[THIS IS AN ENGLISH TRANSLATION OF THE ORIGINAL DUTCH ARTICLE “Opinie: ‘Amsterdam, geef het geroofde schilderij Bild mit Häusern terug’ ” PUBLISHED ON HET PAROOL ON FEBRUARY 9, 2021]
It would be a good idea for the municipality of Amsterdam, owner of the work Bild mit Häusern, to return it to its heirs, writes Henk Jan Gortzak, former director of the Tropenmuseum, in this letter to the editor.
Henk Jan Gortzak February 9, 2021 , 2:00 PM
Bild mit Häusern IMAGE EPA
The municipality is in possession of an artwork Bild mit Häusern by Wassily Kandinsky that “may have a problematic provenance” (2013 Annual Report Stedelijk Museum). ‘Problematic’ is putting it mildly. It is part of looted art from the Nazi period.
The painting belonged to the art collection of E. Lewenstein before World War II. On October 9, 1940 it was auctioned off, the family was in serious trouble (they had bought the work in 1923 for 500 guilders), and the municipality bought it for 176 guilders. Since then it has been included in the collection of the Stedelijk Museum. The Stedelijk said several times that the work “does not belong to the highlights of the collection.
The heirs requested the return of the work in 2013. On December 16, 2013, the Ministry of Education, Culture and Science asked the so-called Restitutions Committee for advice on this matter.
In November 2018, the verdict comes: ‘It is not looted art, the heirs have no connection with the painting and the painting has an important place in the collection.’ In short, the municipality is not obliged to make restitution.
But not being obliged does not mean that the municipality cannot do so.
Since the Restitutions Committee was installed in 2001, there has been a great deal of criticism of its non-transparent working method. This criticism led to the House of Representatives’ decision in 2016 to evaluate it.
To this end, the Kohnstamm Committee was established in 2020. Last December, it issued its report. Jacob Kohnstamm: ‘Restitution is the only way to still recover something of the inhuman injustice’.
The report was scathing about the work of the Restitutions Committee. Its chairman resigned a week before the publication of the advisory report, without further explanation. Was this an admission of guilt or did he see the coming?
The vice-chairman, Ms E.H. Swaab, (contrary to the Culture Governance Code also former chairwoman of the Stedelijk Museum’s Business Club) succeeded him. She was previously partly responsible for the following text in the Restitutions Committee’s 2018 annual report: ‘The main criticism of its work is that it pays attention to the importance of the work of art for its current owner.’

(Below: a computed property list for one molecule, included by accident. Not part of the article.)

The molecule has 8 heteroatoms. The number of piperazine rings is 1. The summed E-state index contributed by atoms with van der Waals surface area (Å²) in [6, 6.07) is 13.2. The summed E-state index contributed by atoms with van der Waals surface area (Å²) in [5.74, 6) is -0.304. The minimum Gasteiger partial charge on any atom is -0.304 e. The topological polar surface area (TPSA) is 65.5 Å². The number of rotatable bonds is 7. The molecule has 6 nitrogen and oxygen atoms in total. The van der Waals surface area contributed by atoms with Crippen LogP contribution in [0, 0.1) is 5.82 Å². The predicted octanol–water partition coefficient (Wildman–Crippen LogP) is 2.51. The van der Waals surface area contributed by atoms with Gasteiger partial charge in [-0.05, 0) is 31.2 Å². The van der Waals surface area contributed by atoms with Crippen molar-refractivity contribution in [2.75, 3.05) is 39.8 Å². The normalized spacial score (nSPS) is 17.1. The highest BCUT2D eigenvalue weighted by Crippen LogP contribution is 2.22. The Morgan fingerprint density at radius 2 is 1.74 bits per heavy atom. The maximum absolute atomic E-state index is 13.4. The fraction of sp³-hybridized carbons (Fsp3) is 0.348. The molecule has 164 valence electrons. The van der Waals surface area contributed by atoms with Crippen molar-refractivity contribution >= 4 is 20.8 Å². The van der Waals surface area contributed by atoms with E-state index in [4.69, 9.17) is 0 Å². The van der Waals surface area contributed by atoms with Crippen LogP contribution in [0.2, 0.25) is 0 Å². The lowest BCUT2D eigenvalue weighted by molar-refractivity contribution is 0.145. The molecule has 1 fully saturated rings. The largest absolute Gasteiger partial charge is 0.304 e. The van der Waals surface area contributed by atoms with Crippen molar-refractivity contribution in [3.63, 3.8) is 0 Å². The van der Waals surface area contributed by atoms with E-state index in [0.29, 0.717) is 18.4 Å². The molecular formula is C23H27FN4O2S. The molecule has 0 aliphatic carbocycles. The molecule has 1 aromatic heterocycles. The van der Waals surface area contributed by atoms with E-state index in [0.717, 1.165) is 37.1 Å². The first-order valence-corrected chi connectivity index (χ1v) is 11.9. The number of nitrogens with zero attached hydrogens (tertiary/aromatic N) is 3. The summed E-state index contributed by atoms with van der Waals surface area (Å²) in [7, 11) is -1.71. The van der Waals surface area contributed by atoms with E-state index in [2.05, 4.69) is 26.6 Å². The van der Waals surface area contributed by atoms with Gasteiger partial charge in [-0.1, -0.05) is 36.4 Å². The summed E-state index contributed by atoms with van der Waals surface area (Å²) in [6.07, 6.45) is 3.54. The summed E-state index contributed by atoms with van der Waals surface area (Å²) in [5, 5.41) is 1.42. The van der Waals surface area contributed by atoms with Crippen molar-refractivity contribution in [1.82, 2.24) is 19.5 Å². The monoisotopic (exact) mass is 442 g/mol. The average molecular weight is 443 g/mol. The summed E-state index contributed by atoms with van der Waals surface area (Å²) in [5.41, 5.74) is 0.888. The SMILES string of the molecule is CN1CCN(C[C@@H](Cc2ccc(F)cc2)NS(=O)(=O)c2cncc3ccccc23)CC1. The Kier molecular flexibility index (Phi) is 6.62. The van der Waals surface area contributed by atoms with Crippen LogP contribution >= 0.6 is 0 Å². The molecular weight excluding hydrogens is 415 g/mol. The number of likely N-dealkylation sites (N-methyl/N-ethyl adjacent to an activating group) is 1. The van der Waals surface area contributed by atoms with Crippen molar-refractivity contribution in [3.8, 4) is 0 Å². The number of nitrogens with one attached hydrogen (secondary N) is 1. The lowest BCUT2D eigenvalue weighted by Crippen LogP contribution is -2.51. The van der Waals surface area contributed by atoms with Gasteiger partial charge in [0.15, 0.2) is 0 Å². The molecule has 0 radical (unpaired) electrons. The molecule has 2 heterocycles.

This turns out to be precisely the sore spot on which the Kohnstamm Committee now also places its finger. The committee goes on to accuse negligence and a lack of empathy. After that it remained silent.
I expect nothing from the Stedelijk Museum. The current director, Mr Rein Wolfs, says without further ado that he ‘has nothing to add to the decision of the Restitutions Committee’ and ignores the conclusions of the Kohnstamm committee.
It would be good for the municipality of Amsterdam, owner of the work Bild mit Häusern, to return it to the heirs. That would also save a lot of time and money on further legal procedures. Next May 4 or 5, seems to me an ideal date.
Henk Jan Gortzak, former director of the Tropenmuseum
IMAGE PRIVATE ARCHIVE
The heirs of the Lewenstein family demand the return of a painting by Wassily Kandinsky in legal proceedings against the Stedelijk Museum and the municipality of Amsterdam.
The painting Bild mit Häusern from 1909 currently hangs in the Stedelijk Museum in Amsterdam
Correction: an initial version of this article incorrectly stated that Ms. E.H. Swaab was a member of the board of the Stedelijk Museum. That is incorrect: she has been president of the Business Club of the same museum, with some 50 companies as members.